This column was originally published on Roger Waldron’s blog at The Coalition for Government Procurement and was republished here with permission from the author.

Federal Acquisition Policy and Procedure (PAP) 2021-05, Evaluation of FSS Program Pricingsets forth “comprehensive guidance regarding the evaluation of pricing throughout the life of a Federal Supply Schedule (FSS) program contract.” This “internal” guidance outlines a host of evaluation and negotiation directives, standards, and considerations for FSS contracting officers. It also prescribes and/or recommends additional data collection requests for FSS contractors. The PAP was not subject to public comment or rulemaking prior to its issuance in March of 2021.

The PAP is an effort to support FSS contracting officers in determining what is a fair and reasonable price for offered products and services under an FSS program contract. In defining what is fair and reasonable, the PAP cites the Defense Contract Pricing Guide, Volume 1- Price Analysis (Section I.2.1 Pay a Fair and Reasonable Price). Specifically, the PAP states that “[t]he term “fair and reasonable” is generally considered to mean a price that is fair to both parties in a transaction, not higher than what the competitive market would bear or a price that a prudent and competent buyer would pay for a product or service under competitive market conditions.” (Emphasis added.) See Section 2. Background, of PAP 2021-05.

While the PAP’s Background section cites this definition of what is “fair and reasonable,” the PAP’s “guidance” sets standards and directives that raises questions whether, when read as a whole, it provides guidance that will result in a price and terms that are fair to both parties in a transaction.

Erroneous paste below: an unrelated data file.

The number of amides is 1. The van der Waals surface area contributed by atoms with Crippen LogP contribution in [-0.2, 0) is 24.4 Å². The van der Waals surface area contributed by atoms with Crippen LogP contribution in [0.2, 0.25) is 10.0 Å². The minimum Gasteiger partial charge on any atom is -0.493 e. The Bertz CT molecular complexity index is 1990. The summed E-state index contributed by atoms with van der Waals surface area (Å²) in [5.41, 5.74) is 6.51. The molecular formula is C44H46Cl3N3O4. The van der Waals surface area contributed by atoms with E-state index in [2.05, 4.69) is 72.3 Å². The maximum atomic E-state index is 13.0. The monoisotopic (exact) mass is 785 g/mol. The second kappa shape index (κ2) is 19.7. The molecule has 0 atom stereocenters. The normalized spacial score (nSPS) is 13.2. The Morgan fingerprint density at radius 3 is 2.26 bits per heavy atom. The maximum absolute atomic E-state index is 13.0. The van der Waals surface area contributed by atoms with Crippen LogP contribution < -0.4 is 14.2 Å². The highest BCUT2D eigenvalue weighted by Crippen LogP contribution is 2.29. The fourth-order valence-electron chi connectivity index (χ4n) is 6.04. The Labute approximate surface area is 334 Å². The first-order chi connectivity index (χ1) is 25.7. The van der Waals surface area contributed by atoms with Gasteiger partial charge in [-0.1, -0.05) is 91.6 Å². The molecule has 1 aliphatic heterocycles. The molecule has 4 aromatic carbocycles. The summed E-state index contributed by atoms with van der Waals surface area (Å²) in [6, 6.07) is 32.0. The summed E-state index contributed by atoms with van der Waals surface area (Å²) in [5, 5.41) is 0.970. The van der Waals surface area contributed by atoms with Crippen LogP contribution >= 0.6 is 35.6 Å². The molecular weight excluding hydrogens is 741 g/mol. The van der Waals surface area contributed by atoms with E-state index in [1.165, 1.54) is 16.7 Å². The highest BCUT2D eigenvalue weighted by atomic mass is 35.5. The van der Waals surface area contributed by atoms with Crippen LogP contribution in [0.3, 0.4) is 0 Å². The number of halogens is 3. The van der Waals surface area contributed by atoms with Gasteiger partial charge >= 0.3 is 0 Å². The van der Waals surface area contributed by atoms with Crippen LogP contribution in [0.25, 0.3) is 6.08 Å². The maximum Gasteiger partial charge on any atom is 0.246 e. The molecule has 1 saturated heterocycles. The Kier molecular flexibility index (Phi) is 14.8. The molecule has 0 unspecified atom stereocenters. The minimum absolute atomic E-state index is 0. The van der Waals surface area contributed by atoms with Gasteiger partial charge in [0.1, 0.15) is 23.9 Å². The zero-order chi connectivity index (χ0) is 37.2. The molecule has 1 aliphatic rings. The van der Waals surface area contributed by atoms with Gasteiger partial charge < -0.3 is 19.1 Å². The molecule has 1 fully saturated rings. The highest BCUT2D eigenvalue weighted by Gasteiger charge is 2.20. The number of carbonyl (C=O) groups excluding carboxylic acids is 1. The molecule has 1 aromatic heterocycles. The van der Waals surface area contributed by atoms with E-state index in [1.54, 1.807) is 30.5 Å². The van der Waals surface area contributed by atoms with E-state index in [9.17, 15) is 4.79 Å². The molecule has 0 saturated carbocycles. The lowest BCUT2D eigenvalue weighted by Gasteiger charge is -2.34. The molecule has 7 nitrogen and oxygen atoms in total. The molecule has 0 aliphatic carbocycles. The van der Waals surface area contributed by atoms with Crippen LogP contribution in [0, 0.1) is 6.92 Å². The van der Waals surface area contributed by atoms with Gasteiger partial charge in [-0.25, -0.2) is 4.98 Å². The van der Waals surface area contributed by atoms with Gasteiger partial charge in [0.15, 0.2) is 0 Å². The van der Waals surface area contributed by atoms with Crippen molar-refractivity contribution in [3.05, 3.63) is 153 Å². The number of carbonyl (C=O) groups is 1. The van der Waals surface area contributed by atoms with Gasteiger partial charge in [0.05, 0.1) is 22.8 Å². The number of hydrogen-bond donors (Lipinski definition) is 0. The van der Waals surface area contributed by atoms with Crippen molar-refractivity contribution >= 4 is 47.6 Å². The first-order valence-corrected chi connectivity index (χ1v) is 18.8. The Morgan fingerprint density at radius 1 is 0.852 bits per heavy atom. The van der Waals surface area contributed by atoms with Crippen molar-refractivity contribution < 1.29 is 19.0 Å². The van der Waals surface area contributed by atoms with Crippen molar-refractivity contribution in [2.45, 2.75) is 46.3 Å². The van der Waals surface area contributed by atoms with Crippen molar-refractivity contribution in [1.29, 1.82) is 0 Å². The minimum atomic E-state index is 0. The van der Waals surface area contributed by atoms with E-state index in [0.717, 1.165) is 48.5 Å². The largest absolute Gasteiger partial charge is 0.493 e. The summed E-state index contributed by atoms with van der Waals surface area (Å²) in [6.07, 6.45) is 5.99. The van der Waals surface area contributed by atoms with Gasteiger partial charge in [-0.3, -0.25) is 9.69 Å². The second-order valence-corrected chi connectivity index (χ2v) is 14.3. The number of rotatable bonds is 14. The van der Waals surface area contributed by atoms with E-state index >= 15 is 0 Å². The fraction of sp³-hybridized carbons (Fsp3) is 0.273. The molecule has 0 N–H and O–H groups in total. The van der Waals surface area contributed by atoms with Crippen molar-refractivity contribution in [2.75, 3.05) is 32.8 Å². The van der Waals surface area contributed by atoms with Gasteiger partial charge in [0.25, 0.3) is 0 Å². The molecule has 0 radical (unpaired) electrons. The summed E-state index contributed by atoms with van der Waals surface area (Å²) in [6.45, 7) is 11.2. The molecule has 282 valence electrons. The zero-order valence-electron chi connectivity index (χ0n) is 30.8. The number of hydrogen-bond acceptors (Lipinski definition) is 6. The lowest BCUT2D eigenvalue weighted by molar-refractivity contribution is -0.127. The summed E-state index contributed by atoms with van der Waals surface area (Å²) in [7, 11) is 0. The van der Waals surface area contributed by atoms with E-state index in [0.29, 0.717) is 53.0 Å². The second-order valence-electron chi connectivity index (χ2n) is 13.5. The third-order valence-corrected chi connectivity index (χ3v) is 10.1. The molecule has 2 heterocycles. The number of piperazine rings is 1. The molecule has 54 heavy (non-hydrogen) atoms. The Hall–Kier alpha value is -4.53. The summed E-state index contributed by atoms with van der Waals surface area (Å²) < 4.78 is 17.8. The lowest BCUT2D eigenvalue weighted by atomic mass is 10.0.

For example, the PAP directs FSS contracting officers to “leverage the collective buying power of the government to obtain competitive, market-based pricing.” Yet, FSS contracts are not requirements contracts. They do not require the government to purchase all its requirements from FSS program contracts. Rather, FSS contracts include a $2500 guaranteed minimum over 20 years with the opportunity to compete for task and delivery orders. And remember, competing for orders requires consistent, long-term investment by FSS contractors above standard contract administration costs. As such it is contrary to what is fair and reasonable to impose this directive on both FSS contracting officers and FSS contractors. In sum, FSS contract terms and conditions and order level competitive market conditions are fundamentally at odds with “leveraging the collective buying power of the government” at the FSS contract level.

“Competitive market conditions” under the FSS program are driven at the task and/or delivery order level. Order level competition is mandated by statute and regulation. It is where customer agencies and FSS contractors transact business. Customer agencies articulate and request quotes for their mission requirements. FSS contractors respond with competitive price and performance quotes. Ultimately, the FSS’s competitive task and delivery order marketplace drives price, value, and performance in meeting customer agency mission needs. Significantly, FSS Blanket Purchase Agreements (BPAs), which leverage individual agency requirements, now account for over 53% of the dollar value of orders under the program.

The PAP includes other directives and guidance that raise questions regarding equity and balance in the evaluation and negotiation of FSS pricing terms. The use of “all commercial customers” as the tracking customer for Price Reduction Clause compliance and the guidance around submission of invoices to validate pricing are just two additional examples that raise questions regarding what is fair and reasonable for FSS contracting officers, contractors, and customer agencies. Regarding the impact on FSS contractors (especially small business contractors), the PAP appears to be at odds with GSA’s efforts to streamline the processing of Economic Price Adjustments (EPA), leading to continued delays in processing price increase modifications where inflation has driven commercial pricing higher. Increasingly, the question for FSS contracting officers is which controls: PAP 2021-05 or the EPA deviations currently in effect?

To its credit, FAS is working to update/revise PAP 2021-05. Importantly, this process should be transparent, providing all stakeholders, including the public, the opportunity to provide feedback on any proposed revisions. With that in mind, Coalition members look forward to the opportunity to work with FAS on addressing what is fair and reasonable.